Letting Go

Many patients with emotional difficulties, due to alcohol and drug addiction, are admitted for around 21 days in hospital. It is an intense and challenging time. The inception of this period is marked by detoxification that brings physical and emotional discomfort. Once this phase passes and a settling takes root the patient begins to feel increasingly restored day by day. The correct antidepressants and anti- anxiety medication often brings relief to long tormented feelings. My role during these days is to provide emotional support and slowly excavate the origins of the addictive behavior.

During the last week in hospital the patient often feels like they have been given a another chance at a purpose-filled life. Discussions about discharge and the world outside the safety of the hospital wards takes centre stage. At this point something unexpected happens - the patient has a deep fear and reluctance to leave. Fears of facing the outside world, concerns about losing their new uplifted state of mind and emotional stability, wreak temporary havoc. They are afraid to embrace their joy and feel compelled to restrain themselves. They are afraid to be 'too content' in case a dark cloud is looming outside the hospital doors.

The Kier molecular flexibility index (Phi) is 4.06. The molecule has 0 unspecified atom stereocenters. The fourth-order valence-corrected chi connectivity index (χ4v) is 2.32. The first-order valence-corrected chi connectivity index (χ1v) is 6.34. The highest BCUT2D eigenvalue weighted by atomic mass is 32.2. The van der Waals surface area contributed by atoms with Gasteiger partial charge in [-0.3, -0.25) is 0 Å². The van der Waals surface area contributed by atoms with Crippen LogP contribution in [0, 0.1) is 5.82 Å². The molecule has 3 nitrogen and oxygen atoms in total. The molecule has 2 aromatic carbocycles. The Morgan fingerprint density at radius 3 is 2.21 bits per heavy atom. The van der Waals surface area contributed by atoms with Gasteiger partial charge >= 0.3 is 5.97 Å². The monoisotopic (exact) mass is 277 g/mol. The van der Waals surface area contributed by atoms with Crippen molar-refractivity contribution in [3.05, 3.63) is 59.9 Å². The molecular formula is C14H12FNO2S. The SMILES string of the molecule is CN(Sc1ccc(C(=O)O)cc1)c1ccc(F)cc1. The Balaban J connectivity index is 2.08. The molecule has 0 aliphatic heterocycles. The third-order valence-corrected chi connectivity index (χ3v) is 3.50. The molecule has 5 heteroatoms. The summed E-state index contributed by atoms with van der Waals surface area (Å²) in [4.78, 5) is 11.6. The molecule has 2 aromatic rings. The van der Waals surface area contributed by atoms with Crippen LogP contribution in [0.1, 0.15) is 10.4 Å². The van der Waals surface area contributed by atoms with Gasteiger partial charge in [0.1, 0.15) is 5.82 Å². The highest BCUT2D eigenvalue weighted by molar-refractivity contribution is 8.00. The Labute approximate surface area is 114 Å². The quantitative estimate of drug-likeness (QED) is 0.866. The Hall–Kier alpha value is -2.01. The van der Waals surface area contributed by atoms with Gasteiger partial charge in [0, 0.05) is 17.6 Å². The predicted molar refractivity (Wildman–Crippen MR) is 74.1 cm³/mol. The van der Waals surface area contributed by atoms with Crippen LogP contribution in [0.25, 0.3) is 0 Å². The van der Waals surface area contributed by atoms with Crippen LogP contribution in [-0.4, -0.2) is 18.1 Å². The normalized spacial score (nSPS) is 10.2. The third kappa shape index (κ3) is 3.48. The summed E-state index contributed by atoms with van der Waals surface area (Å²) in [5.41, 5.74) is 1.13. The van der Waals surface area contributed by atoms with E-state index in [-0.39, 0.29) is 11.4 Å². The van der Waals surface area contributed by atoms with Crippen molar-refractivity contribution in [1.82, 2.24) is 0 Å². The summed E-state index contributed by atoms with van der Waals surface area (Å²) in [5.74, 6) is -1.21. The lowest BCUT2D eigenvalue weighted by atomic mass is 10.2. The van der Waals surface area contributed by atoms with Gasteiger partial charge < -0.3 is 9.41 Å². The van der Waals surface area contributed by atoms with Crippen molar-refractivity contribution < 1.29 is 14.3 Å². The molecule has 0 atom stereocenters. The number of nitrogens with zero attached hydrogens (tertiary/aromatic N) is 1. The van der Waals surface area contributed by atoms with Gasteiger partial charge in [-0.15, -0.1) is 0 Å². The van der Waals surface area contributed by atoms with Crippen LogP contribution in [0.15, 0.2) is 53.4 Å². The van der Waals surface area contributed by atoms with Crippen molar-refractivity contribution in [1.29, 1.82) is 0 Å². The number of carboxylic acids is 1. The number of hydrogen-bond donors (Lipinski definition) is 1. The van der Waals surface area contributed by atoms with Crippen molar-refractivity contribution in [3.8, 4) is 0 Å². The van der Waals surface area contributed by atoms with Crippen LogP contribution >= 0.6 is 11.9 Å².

The only key to shedding fears of vulnerability and uncertainty in the life of my patients is to adopt a daily stance of ceaseless gratitude. It is the perfect antidote to restrained joy. They are encouraged to acknowledge their fears but at the same moment to express their gratitude to God for every step achieved on their journey - even little ones like seeing the divine artistry of a sunrise once again.


  1. What next step do you need to take?
  2. What are you grateful for today?

Written by Dr Rani Samuel
Clinical Psychologist